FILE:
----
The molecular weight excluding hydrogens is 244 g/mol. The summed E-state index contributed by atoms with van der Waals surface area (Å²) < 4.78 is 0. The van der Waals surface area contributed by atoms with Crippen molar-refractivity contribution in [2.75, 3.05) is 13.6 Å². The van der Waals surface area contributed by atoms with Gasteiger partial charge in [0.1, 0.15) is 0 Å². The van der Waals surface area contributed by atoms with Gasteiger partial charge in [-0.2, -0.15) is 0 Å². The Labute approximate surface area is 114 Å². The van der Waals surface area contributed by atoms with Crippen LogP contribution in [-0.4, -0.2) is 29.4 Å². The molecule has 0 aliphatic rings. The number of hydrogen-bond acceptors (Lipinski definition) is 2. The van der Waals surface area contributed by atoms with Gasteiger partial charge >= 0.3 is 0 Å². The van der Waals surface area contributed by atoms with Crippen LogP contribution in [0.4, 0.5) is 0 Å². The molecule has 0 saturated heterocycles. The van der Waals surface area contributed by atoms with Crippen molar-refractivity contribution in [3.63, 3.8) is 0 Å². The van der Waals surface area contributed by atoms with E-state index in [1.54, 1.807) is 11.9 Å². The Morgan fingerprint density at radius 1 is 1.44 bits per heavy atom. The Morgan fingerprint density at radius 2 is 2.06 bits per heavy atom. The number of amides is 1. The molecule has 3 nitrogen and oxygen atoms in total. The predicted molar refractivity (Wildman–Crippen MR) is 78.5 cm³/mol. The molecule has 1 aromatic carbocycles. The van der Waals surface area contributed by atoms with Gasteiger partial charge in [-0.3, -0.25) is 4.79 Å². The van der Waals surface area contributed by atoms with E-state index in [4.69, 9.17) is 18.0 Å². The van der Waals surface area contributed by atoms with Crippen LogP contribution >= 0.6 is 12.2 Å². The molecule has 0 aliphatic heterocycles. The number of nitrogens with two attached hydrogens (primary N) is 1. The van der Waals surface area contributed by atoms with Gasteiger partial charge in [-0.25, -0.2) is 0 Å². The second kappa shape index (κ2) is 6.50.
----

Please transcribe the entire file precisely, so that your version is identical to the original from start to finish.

The molecular weight excluding hydrogens is 244 g/mol. The summed E-state index contributed by atoms with van der Waals surface area (Å²) < 4.78 is 0. The van der Waals surface area contributed by atoms with Crippen molar-refractivity contribution in [2.75, 3.05) is 13.6 Å². The van der Waals surface area contributed by atoms with Gasteiger partial charge in [0.1, 0.15) is 0 Å². The van der Waals surface area contributed by atoms with Gasteiger partial charge in [-0.2, -0.15) is 0 Å². The Labute approximate surface area is 114 Å². The van der Waals surface area contributed by atoms with Crippen LogP contribution in [-0.4, -0.2) is 29.4 Å². The molecule has 0 aliphatic rings. The number of hydrogen-bond acceptors (Lipinski definition) is 2. The van der Waals surface area contributed by atoms with Gasteiger partial charge >= 0.3 is 0 Å². The van der Waals surface area contributed by atoms with Crippen LogP contribution in [0.4, 0.5) is 0 Å². The molecule has 0 saturated heterocycles. The van der Waals surface area contributed by atoms with Crippen molar-refractivity contribution in [3.63, 3.8) is 0 Å². The van der Waals surface area contributed by atoms with E-state index in [1.54, 1.807) is 11.9 Å². The Morgan fingerprint density at radius 1 is 1.44 bits per heavy atom. The Morgan fingerprint density at radius 2 is 2.06 bits per heavy atom. The number of amides is 1. The molecule has 3 nitrogen and oxygen atoms in total. The predicted molar refractivity (Wildman–Crippen MR) is 78.5 cm³/mol. The molecule has 1 aromatic carbocycles. The van der Waals surface area contributed by atoms with Gasteiger partial charge in [-0.3, -0.25) is 4.79 Å². The van der Waals surface area contributed by atoms with E-state index in [4.69, 9.17) is 18.0 Å². The van der Waals surface area contributed by atoms with Crippen LogP contribution >= 0.6 is 12.2 Å². The molecule has 0 aliphatic heterocycles. The number of nitrogens with two attached hydrogens (primary N) is 1. The van der Waals surface area contributed by atoms with Gasteiger partial charge in [-0.25, -0.2) is 0 Å². The second kappa shape index (κ2) is 6.50.